Nor has the neighborhoods’ design produced the social kumbaya that their high-minded architects envisioned. In Mueller, a neighborhood so liberal that it produced a nationally mocked Beto O’Rourke ad, residents of color routinely grapple with racial profiling. In the Domain, it’s no secret that the stores are largely stores for the affluent, and my UT friends tell me how “overwhelmingly white” the place feels compared to old Austin.
Worse still, elsewhere in Austin, as is the case in many of the world’s most affluent cities, new communities have been carved entirely out of old ones, leaving their once-vibrant streets safer and “cleaner” but also desolate and lifeless, not to mention the real human cost in terms of destroyed social networks and lost access to services and opportunities. Gentrification, contrary to urbanist rhetoric about “place-making” and “livable cities,” is both very real and morally reprehensible.
Why is it that every attempt to realize the urbanist formula seemingly ends in a gated community for the rich? Has urbanism simply not been given a fair shake–and if we kept critiquing its implementation, and iterating on it, the rents would eventually come down?
It isn’t so. The truth is that urbanism is allied with powerful forces that dominate municipal governments, forces that are not interested in just or equitable outcomes for cities. Urbanists like to portray themselves as a scrappy, millennial-led rebellion against backwards twentieth century urban planning paradigms. But far from fighting against the system, they’re part of it, complicit in its machinations.
Gone are the days when city governments simply apportioned services and infrastructure, if that ever was the case. Today, cities market themselves to global pools of capital and educated labor, competing for lucrative investments from the creative classes and the high-technology sectors. Urbanists may say that reinvestment in the urban core is a merely reflection of Americans’ desire to “return to the city,” but the reality is that urban redevelopment is the result of a conscious remaking of a city’s economy–a remaking that usually comes at the expense of its most marginalized residents.
In Austin, for example, the University of Texas has been the driving force behind the city’s meteoric transformation into the Silicon Valley of Texas, acquiring land to donate to high-tech firms to establish local headquarters–necessitating, of course, the removal of less fortunate residents who stood in the way. Similarly, Austin’s smart-growth policies–a prototypical form of urbanism that encouraged compact land development within the inner city–were forged by a compromise between Austin’s business and environmental elites, who sought to replace environmentally damaging suburban sprawl with “sustainable” urban development–which in turn entailed the displacement of powerless residents from East Austin.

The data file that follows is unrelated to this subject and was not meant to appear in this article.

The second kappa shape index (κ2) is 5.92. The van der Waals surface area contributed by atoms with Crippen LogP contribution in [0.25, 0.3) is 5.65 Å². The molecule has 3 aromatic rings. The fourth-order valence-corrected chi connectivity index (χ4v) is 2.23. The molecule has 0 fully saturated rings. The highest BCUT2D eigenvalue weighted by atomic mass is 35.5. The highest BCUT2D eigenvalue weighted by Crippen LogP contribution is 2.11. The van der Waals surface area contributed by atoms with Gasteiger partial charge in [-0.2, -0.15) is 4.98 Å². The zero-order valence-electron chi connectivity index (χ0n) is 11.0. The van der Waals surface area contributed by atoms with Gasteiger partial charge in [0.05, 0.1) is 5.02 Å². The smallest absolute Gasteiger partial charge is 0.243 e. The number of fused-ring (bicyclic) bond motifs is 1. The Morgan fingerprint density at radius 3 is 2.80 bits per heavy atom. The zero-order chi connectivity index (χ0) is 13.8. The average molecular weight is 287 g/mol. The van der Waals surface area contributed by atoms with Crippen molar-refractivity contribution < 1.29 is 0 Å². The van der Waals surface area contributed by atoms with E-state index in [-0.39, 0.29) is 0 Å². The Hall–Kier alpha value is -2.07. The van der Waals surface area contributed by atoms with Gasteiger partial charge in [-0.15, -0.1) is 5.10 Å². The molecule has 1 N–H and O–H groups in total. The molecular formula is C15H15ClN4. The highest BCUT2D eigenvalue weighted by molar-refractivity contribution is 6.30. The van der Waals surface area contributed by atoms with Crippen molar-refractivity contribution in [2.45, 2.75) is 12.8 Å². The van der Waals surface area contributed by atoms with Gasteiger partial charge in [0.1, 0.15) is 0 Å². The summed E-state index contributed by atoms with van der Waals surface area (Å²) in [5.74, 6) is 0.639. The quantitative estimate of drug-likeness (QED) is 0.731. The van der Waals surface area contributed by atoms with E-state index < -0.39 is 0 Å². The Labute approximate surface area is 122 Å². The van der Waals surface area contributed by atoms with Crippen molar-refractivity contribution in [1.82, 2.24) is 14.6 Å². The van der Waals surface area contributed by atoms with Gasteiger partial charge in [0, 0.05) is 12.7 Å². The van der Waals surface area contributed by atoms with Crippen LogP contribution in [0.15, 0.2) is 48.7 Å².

The urban development projects that urbanists champion–no matter how dense, no matter how “inclusive,” no matter how transit-oriented–solely reflect the desires of the developers and politicians who implement them. And because they are intended for “desirable” residents–the creative classes, the wealthy–only “desirable” residents are welcome in them. This is why such glaring injustices as gentrification, and poor doors, and over-policing are all but inevitable, and why harebrained projects like Mueller and the Domain perpetuate inequality instead of disrupting it.
Urbanism is a huckster that reduces the problem of fixing cities to architectural fetishism, and cities aren’t defined by setbacks or parking minimums or any other boogeyman invented by urbanists to attack housing and transportation policies. Cities are defined by power–who has it, who doesn’t have it, and what the people ordained with it do with it. Only by acknowledging this difficult truth can we hope to make cities work for everyone, not just for the affluent few.